Most threads here always seem to blame the credit industry for the posters problems, complaining about CLD's or rate jacks.  No one force fed credit to any of us, we all engorged in credit by our own free will.  People need to stop scapegoating the industry and get on with paying down their debt.  Revolving it or transferring it from one card to another is NOT managing your financial life.  Those days are over.  You have to get rid of it by liquidating it.  Unfortunately we are going down the road of instead of paying it off through working harder or tapping savings, we are now more willing to default or, worse, expect the government to bail us out.  That is like the drug addict blaming the pusher for his problems.  The dealer enabled the addict and should be disciplined, but the ultimate responsibility lies with the user.    

Message Edited by Watchmann on 02-24-2009 09:07 AM
Regular Contributor
specultr
Posts: 243
Registered: ‎11-29-2007

x

[ Edited ]

x

Frequent Contributor
MinnesotaJ
Posts: 285
Registered: ‎02-26-2008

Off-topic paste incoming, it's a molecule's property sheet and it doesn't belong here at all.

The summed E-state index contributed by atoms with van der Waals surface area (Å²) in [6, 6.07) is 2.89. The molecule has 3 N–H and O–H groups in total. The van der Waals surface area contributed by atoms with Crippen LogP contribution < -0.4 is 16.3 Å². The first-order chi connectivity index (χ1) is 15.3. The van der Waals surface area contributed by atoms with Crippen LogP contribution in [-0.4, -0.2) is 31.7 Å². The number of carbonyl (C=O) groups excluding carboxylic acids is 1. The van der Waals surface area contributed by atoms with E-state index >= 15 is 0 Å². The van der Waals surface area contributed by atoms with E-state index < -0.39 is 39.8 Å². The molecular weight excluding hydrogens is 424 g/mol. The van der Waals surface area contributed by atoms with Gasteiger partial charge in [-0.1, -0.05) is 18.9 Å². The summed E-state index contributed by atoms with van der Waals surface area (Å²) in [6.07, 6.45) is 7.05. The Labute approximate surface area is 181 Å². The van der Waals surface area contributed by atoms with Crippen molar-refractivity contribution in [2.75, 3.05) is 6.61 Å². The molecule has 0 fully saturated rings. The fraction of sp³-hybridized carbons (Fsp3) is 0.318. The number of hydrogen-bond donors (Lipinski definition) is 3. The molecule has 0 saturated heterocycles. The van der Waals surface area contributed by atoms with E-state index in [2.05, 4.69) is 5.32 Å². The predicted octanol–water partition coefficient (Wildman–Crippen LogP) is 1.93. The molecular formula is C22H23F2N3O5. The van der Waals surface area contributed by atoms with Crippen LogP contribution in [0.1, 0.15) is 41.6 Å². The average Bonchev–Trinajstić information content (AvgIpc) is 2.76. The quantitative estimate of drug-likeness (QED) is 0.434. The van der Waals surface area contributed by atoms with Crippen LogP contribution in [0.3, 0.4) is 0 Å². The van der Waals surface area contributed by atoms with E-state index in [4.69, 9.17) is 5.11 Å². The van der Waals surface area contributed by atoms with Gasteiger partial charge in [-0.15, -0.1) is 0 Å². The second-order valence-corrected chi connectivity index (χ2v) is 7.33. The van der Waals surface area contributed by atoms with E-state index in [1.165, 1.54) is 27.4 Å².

Re: Preposterously small minimum payment

[ Edited ]

Most creditors charge 1% of the balance plus the interest charges from the previous month.  I think people forget this is called the MINIMUM PAYMENT,and what the words mean.  It is just a number to meet a requirement to pay that month and report current.  I don't think I've ever seen a note on my CC statement saying "Please just pay the minimum and nothing else" Perhaps we need to remember that credit card companies don't charge early payment penalties.  People should plan on what their balance is and how fast they want to pay it off and not overspend.  I just think that some people have not been financially responsible and choose to blame credit card companies.  People overspend to the point they can barely make minimum payments.  It's like a drug addict blaming their dealer.  I've been there and done that...and I think people on here already know it's a bad thing to do...but I still don't understand people who lay the blame on CC companies....I knew what I was doing...

 

I think there would be more outrage if there was a credit card company that forced you to pay 10% of your balance each month....